The locker room that is the tech business

Anne Zelenka is a (relatively) new analyst at the Analyst 2.0 company, RedMonk. She’s covering the Rich Internet App and Rich Client platform spaces, which are near and dear to my heart because of Cosmo and Chandler. I’ve followed the RedMonk blogs for some time now, and I got a chance to spend some decent time with Cote late last year at ApacheCon, and we had several good conversations. Since the RedMonk folks are (widely) geographically distributed, they’ve taken to Twitter with a passion, which is the same reason that I’ve taken to Twitter, albeit without quite as much passion. Of course, all the Redmonk folks made my friends list.

So it was that I saw their (along with others) live Twittering of Adobe’s invite only meeting on Flex and Apollo. I’m going to save my commentary on the tech stuff for a separate post. But I was stunned to read Anne’s account of a long Victoria’s Secret demo and a few other maddening comments (which I can’t quote, because Twitter’s history is currently broken). I can relate to being stuck in an environment where people are being offensive and don’t even know it (I am sure that no one at Adobe intended to be offensive). My brother and I were the only 2 Chinese kids in our school for a number of years, so I have some idea of what it’s like to be in Anne’s situation. It’s as if you don’t exist, and people do things that offend and then genuinely have no idea why a particular action might have given offense. I’m fairly sure that’s what happened at the Adobe shindig. Still, not good.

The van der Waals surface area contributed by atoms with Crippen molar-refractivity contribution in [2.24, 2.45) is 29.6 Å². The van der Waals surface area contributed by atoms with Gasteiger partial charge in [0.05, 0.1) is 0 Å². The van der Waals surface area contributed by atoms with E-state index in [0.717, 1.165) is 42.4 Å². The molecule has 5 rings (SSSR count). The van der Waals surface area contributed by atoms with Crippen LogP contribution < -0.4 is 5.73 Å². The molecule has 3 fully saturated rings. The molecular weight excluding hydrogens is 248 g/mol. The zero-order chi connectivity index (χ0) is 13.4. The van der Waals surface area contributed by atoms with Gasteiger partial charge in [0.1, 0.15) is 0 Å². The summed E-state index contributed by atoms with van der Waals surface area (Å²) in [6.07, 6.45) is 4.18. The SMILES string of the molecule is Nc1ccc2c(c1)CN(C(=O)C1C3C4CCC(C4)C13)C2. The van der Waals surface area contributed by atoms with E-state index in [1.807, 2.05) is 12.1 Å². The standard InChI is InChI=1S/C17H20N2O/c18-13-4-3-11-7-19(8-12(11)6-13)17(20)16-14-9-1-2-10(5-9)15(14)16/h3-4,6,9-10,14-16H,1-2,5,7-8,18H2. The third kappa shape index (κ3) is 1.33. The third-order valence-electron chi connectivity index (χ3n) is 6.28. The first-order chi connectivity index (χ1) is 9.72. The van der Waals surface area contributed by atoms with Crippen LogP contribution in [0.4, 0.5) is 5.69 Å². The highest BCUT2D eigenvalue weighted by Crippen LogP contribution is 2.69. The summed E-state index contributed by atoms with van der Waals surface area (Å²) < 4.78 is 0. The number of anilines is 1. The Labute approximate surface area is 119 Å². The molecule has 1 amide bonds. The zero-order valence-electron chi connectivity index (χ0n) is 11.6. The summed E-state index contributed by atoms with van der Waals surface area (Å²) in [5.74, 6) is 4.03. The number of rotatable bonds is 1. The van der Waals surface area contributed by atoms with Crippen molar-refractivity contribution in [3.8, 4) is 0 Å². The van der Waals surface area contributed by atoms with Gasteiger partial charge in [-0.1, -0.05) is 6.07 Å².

Even worse is the general locker room atmosphere in the technology business. I didn’t care for locker rooms when I was in school, and I don’t like them any better now. I have 3 daughters. My older two can already write simple Squeak programs (sorry, they’ve forgotten their Python). If they wanted to go into technology there are lots of statements that I’ve heard that I would never want said about one of my girls, or about any other woman. Forget the arguments about leaving out half the workforce and all of that. When you make that argument, you just objectify someone in a different way, either because they have money or because of “valuable” skills. Some of what I’ve seen and heard — it’s just not right. These are people we are talking about here, and it’s just not right to treat another human being that way.

Tags: ,

Leave a Reply